Elasticsearch is not available in the default CentOS repo’s, so we’ll need to add a new repo.
First, create the file – use the editor of your choice. Here, we’ll use Vi:

sudo vi /etc/yum.repos.d/elasticsearch.repo

Then, add the following lines into the file:

name=Elasticsearch Repo for 5.x packages

Import the GPG key:

sudo rpm –import

Now we can go ahead and install Elasticsearch:

sudo yum -y install elasticsearch

Great! Elasticsearch is now installed.
Let’s go ahead and make a few quick config changes before we start and enable it:

sudo vi /etc/elasticsearch/elasticsearch.yml

Look for the following line, uncomment it, and replace “my-application” with a cluster name of your choice: my-application
to graylog

That’s it! Save the file and go ahead and start and enable Elasticsearch:

sudo systemctl enable elasticsearch
sudo systemctl start elasticsearch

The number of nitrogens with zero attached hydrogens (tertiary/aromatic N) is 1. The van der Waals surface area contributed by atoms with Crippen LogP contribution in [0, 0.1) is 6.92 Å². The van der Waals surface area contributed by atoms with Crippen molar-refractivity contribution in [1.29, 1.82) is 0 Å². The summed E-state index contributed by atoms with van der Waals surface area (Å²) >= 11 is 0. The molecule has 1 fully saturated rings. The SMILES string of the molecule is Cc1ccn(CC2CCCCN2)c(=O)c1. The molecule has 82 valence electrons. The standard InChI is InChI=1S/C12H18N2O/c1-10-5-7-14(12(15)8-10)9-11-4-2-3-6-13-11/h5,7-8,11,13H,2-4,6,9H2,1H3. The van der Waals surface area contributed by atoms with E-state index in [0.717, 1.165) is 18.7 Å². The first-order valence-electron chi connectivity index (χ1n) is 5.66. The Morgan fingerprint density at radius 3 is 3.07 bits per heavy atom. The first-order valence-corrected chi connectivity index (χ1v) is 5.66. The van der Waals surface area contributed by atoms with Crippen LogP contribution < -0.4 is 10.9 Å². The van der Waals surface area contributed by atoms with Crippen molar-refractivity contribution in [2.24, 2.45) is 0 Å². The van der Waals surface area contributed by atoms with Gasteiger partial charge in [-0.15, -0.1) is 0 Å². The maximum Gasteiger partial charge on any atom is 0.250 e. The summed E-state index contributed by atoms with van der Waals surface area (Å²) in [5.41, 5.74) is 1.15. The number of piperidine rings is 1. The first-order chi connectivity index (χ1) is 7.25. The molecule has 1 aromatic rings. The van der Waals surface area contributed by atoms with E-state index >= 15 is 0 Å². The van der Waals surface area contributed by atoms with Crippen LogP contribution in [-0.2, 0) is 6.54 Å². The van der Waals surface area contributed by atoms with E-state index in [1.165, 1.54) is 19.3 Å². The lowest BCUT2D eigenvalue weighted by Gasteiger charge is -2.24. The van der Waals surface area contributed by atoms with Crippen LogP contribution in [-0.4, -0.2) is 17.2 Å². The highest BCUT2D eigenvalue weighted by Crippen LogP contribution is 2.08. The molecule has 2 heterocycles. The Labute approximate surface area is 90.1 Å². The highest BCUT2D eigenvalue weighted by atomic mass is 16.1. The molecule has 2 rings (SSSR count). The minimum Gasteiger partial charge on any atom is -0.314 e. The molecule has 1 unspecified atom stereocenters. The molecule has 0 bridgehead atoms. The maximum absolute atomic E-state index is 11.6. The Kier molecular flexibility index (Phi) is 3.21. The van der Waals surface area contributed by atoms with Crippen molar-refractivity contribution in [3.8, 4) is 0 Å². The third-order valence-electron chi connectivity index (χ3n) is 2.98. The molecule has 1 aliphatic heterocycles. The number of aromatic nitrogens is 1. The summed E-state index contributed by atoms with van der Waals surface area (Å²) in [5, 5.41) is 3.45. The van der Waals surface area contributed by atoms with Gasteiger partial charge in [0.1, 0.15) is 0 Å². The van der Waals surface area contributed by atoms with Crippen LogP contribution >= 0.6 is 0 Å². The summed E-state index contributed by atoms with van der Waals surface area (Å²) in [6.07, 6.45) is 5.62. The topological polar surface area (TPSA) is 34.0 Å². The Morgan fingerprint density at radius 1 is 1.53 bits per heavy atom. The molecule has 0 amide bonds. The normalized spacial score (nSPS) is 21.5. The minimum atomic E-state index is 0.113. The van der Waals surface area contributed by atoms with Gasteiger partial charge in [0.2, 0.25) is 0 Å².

Elasticsearch should now be installed and running.
By default it runs on port 9200. We can check this using something like:

curl ‘http://localhost:9200/?pretty’

You should see the following output:

[brodie@graylog ~]# curl ‘localhost:9200/?pretty’
“name” : “4ug3pi0”,
“cluster_name” : “graylog”,
“cluster_uuid” : “azIBdKyfTiSjhHq9sAzcyQ”,
“version” : {
“number” : “5.6.10”,
“build_hash” : “b727a60”,
“build_date” : “2018-06-06T15:48:34.860Z”,
“build_snapshot” : false,
“lucene_version” : “6.6.1”
“tagline” : “You Know, for Search”

Step three – install MongoDB:

Graylog Server uses the free, open-source MongoDB to store configuration and other information.
Unlike MySQL, or other alternatives, MogoDB is a “NoSQL” database and does not use tables to store data – instead, it is document-oriented and uses JSON-like documents without schemas. Let’s go ahead and install it.